This approach comes with various advantages over both PDD and TDD. By observing interactions of individual compounds with the entire proteome, ABPP has the potential to exponentially expand the druggable space by highlighting previously undiscovered binding sites that might function as starting points for new treatments of diseases. ABPP provides researchers with both the compound and the target involved in a binding event up front, eliminating the challenging search for targets. What is left is the biological step of the drug discovery process: identifying whether the binding event has a potential therapeutic effect.
The return of the covalent modifier
The biggest advantage of a chemoproteomics drug discovery approach like ABPP, however, is that it allows for the targeted identification of one of the most powerful kinds of small molecule drugs: covalent modifiers. Forming a specific and often irreversible bond with proteins, covalent modifiers are characterized by a higher potency and a longer-lasting effect than other small molecules and can target shallower binding pockets and even protein complexes.
The concept of covalent modifiers is not new. The first medication of this kind, aspirin, was synthesized by Bayer in the 1890s. Since then, covalent drugs have had an immense impact on human health. In 2009, three of the ten most successful medicines sold in the US were covalent drugs, and according to estimates by Nature, the 26 covalent drugs for which data is available collectively account for more than 33 billion US dollars in worldwide sales.
Many of the covalent drugs available today were discovered by chance, as pharmaceutical companies have hardly engaged actively in the development of new covalent drugs in the past, owing to their complexity and risk of failure. But with chemoproteomics a new era is dawning for covalent drug, and Bayer is aspiring to be a leader in this field.
Joining forces to expand the druggable space
Modern chemoproteomics tools allow us to develop novel, targeted covalent modifiers by taking a broad look at the entire proteome and mitigating many of the risks currently involved in drug discovery. Utilizing ABPP allows us to rapidly expand the druggable space and bring new, first-in-class precision treatments to patients suffering from as-yet intractable diseases.
Bayer has invested significantly in chemoproteomics and the development of Targeted Covalent Modifiers, externally as well as in-house. With the acquisition of Vividion Therapeutics, the company added a player with unmatched pioneering achievements in the field of activity-based proteomics that brings with it not only an industry-leading chemoproteomics screening platform, but also a library of cysteine-reactive small molecules that perfectly complements Bayer’s own. To date, Vividion’s technology has already proven its applicability pre-clinically in oncology and immune-related diseases, and Bayer is working to expand its capabilities into additional indications.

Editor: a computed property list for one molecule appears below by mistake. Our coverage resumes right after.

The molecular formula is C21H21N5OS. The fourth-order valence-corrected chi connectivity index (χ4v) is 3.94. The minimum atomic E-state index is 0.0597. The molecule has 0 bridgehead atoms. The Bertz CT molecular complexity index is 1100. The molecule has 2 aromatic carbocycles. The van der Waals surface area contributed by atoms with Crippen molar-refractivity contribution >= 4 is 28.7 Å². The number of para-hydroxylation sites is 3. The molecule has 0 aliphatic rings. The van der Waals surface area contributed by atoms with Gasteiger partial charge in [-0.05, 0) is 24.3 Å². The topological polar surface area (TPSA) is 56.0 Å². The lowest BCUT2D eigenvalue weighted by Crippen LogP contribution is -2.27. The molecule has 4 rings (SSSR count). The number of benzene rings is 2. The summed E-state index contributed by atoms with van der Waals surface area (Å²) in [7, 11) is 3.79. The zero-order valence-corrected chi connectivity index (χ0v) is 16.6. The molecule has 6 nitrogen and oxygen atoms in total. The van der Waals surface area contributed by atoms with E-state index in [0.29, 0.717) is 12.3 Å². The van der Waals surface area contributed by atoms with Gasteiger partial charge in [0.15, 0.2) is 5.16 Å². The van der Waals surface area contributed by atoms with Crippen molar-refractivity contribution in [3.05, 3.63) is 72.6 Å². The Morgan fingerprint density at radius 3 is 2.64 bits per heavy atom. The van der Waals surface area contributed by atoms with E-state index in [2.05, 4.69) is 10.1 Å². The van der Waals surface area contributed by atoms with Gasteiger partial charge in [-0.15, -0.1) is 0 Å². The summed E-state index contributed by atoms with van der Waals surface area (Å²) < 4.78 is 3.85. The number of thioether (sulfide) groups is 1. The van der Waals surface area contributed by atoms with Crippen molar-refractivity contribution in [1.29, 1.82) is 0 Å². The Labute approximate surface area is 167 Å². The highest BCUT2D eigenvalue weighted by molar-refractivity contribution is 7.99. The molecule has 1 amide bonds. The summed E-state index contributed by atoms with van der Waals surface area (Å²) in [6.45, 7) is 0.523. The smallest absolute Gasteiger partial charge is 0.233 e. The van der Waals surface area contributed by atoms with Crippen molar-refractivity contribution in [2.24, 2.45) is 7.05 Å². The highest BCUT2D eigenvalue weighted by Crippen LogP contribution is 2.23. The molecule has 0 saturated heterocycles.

Cornerstone of success will be a rich and modern SMOL library with diverse high-quality compounds to generate the leads for future clinical candidates. Within the framework of the “Next Generation Library Initiative,” Bayer is building such a modern, diverse covalent compound library. Over the course of the last years, we have synthesized more than 12,000 high-quality, covalent compounds, and our unique, fully automated synthesis platform will allow us to increase this number flexibly and cost-effectively to over 60,000 in the near future. And Vividion’s proprietary library of over 15,000 diverse covalent SMOLs that are specifically designed to form covalent bonds with accessible cysteine residues in shallow protein binding pockets, is a valuable asset for the chemoproteomics screening.
Combining Vividion’s chemoproteomics technology with Bayer’s capabilities in bringing new small molecule medicines to patients at scale, we are in an unparalleled position to address undruggable targets and generate first-in-class novel compounds, unlocking the undruggable space for the benefit of patients with high unmet medical needs.